The Fresh Loaf

News & Information for Amateur Bakers and Artisan Bread Enthusiasts

50% rye sour dough

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yozzause's picture
yozzause

50% rye sour dough


 


i recently aquired a couple of kilos of rye meal from the local bakery that belongs to a friend of mine he had been dabbling in making a ryebread he gave me some to play with.


So the other day when i was refreshing my sour dough starter i decided it was time to have my go at this BREAD


I USED 200g  rye flour, 200g white flour, 200g starter, 10g salt, 2 bantams eggs, 1 teaspoon full of black strap molasis,


435g water ( from memory)


i mixed the dough @.6.00 am and took it to work with me. i allowed a straight forward ferementation till 12.00 noon knocked back and following recovery shaped into a boule and placed it back in the bowl lined with a floured teatowel upside down by the time i got home it was pretty well full proofed and as my daughter had just cooked a chicken the oven was hot and ready to go.


The loaf went in at just over 200 degrees for 40 minutes. The result was quite good and i dropped off a sample to the bakery this morning and my colleagues here thought it was super.


i shall make this one again and do the retard for 12 hours for comparison      


 

ehanner's picture
ehanner

Great looking loaf!


Eric

Mini Oven's picture
Mini Oven

Mini

Shiao-Ping's picture
Shiao-Ping

Yozza, I agree with your colleagues - this 50% rye is super!!


p.s.  Was your starter a stiff (50-60%) or liquid one? 


Thanks.


shiao-ping

longhorn's picture
longhorn

Well done, Yozza! Great crumb!


One detail though, if your starter is wheat flour and not 50/50 wheat/rye your the percentage rye in the final bread is around 40%. Not intended to be picky but to make sure you associate the right rye percent with the flavor/crumb, etc.


Nice job. I would like a slice of that!


Jay

droidman's picture
droidman

I definitely want to take a swing at this...

GrapevineTexas's picture
GrapevineTexas

I'll bet it was tasty, too.


I had a chuckle when I read that you had taken your dough to work with you.  That sounds like something I would do.  ;)


Kudos on that beauty!

utahcpalady's picture
utahcpalady

Just to clarify...you cooked it at 200 degrees F?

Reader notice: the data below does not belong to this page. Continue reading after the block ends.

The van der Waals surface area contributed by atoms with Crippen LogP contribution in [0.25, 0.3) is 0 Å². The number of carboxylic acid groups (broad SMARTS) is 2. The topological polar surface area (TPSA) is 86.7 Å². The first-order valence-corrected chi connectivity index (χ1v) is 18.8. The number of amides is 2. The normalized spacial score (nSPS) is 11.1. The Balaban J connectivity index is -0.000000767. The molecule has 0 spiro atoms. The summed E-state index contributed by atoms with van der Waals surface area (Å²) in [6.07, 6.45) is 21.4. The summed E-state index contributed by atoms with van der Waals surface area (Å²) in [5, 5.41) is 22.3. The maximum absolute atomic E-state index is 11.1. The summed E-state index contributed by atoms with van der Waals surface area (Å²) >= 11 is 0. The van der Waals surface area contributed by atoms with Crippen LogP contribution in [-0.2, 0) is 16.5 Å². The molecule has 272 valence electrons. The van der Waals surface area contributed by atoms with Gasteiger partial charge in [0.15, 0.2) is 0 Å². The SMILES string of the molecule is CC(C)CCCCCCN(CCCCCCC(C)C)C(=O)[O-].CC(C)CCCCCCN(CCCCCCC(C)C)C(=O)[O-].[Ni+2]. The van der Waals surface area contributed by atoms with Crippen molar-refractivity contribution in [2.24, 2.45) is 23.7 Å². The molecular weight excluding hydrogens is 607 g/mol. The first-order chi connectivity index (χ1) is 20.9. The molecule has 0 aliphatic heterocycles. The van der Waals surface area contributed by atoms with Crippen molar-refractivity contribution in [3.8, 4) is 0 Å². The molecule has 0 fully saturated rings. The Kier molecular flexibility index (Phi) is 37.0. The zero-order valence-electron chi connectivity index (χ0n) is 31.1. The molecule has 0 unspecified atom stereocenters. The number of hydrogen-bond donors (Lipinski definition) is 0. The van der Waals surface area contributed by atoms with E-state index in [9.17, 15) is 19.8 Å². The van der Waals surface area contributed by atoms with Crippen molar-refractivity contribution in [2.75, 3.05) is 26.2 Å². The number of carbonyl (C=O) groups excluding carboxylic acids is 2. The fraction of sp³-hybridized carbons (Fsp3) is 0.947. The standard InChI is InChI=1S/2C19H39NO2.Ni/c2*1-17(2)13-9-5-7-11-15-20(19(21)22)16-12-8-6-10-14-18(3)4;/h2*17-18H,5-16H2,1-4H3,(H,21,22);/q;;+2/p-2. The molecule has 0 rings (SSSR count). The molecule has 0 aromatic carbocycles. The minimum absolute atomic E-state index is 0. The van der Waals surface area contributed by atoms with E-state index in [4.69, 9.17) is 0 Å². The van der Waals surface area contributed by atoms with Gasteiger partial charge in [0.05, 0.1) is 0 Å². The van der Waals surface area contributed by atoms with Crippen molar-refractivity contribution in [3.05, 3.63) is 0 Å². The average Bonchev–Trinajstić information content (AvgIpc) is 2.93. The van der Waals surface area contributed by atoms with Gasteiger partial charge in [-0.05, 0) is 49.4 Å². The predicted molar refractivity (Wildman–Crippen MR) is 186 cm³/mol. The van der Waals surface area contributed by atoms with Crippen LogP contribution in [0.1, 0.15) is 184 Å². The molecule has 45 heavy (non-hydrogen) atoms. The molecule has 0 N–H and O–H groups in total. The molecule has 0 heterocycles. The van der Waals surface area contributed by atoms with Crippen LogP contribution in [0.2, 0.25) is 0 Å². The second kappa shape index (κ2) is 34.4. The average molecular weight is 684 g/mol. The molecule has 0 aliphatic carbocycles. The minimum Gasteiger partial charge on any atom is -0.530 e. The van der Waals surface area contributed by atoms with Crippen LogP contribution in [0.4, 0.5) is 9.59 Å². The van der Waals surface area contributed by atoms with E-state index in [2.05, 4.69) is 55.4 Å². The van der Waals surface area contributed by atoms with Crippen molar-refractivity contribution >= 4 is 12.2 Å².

yozzause's picture
yozzause

Thanks for the comments folks


I have just enjoyed the last of the rye as toast. The starter was in fact just the ordinary flour starter that i have maintained for  9 months or more  and i guess Jay is correct it would be closer to the 40% RYE when allowing for the all wheat starter ingrediants.


Shiao-Ping the starter itself is probably close to 50/50 i am never to worried about weighing the ingediants for the starter as i feed it twice a day at work and do throw away quite a lot (any one in Perth want some starter see me) although i have managed to persuade Patrick our Irish chef to have it as an addition to his dinner rolls in the training restuarant. i mix it by feel, add the water thin it down remove  half then add flour to get back to original consistency.


In the original post i said i wasnt sure if the water amount quoted was correct as i had 2 figures written down so if replicating this dough be mindfull that the water is just over 50% addition to the dry flour ingediants, which should be fine considering the moisture content of the starter!


I am an advocate of note taking as you go,  a clean page is a good idea too.


All in all i am quite happy, i thoght that with the straight method employed albeit a long fermentation period with sour dough starter rather than commercial yeast i would have a reasonable  close crumb . with the fermentation time being an unknown factor i was determined to take the dough at its peak and allow it to have a full proof prior to baking, the reason it came to work with me for observation.

yozzause's picture
yozzause

Sorry utopialady clarification 200 degrees centigrade